Publication date: 12 April 2014

Michel Anteby and Amy Wrzesniewski

Multiple forces that shape the identities of adolescents and young adults also influence their subsequent career choices. Early work experiences are key among these…

Abstract

Purpose

Multiple forces that shape the identities of adolescents and young adults also influence their subsequent career choices. Early work experiences are key among these forces. Recognizing this, youth service programs have emerged worldwide with the hope of shaping participants’ future trajectories through boosting engagement in civically oriented activities and work. Despite these goals, past research on these programs’ impact has yielded mixed outcomes. Our goal is to understand why this might be the case.

Design/Methodology/Approach

We rely on interview, archival, and longitudinal survey data to examine young adults’ experiences of a European youth service program.

Findings

A core feature of youth service programs, namely their dual identity of helping others (i.e., service beneficiaries) and helping oneself (i.e., participants), might partly explain the program’s mixed outcomes. We find that participants focus on one of the organization’s identities largely to the exclusion of the other, creating a dynamic in which their interactions with members who focus on the other identity create challenges and dominate their program experience, to the detriment of a focus on the organization and its goals. This suggests that a previously overlooked feature of youth service programs (i.e., their dual identity) might prove both a blessing for attracting many diverse members and a curse for achieving desired outcomes.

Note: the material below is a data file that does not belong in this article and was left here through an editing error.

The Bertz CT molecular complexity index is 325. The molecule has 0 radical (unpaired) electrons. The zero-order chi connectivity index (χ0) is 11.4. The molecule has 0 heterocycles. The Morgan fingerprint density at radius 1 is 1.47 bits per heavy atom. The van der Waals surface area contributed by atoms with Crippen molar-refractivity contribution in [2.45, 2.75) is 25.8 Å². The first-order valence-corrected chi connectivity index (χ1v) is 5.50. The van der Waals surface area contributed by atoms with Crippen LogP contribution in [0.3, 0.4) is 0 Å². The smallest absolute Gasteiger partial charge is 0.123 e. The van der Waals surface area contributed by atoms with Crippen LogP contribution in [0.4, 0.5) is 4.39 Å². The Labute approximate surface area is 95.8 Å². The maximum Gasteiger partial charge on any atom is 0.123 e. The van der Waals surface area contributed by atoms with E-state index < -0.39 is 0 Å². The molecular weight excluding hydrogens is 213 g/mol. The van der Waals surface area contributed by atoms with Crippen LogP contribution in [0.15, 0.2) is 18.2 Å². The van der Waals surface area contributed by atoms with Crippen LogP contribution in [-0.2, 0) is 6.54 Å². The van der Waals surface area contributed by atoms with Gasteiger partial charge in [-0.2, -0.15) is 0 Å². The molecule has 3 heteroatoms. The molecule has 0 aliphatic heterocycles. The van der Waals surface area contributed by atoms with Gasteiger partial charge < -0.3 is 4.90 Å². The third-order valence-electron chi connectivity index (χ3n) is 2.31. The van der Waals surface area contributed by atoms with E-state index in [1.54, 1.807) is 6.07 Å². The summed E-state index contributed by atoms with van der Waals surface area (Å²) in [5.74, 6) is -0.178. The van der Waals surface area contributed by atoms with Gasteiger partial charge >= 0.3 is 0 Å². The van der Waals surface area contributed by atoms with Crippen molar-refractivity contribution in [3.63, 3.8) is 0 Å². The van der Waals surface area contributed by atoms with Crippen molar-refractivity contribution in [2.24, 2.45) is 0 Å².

Originality/Value

More broadly, our results suggest that dual identity organizations might attract members focused on a select identity, but fail to imbue them with a blended identity; thus, limiting the extent to which such organizations can truly “redirect” future career choices.

Details

Adolescent Experiences and Adult Work Outcomes: Connections and Causes
Type: Book
ISBN: 978-1-78350-572-2

Keywords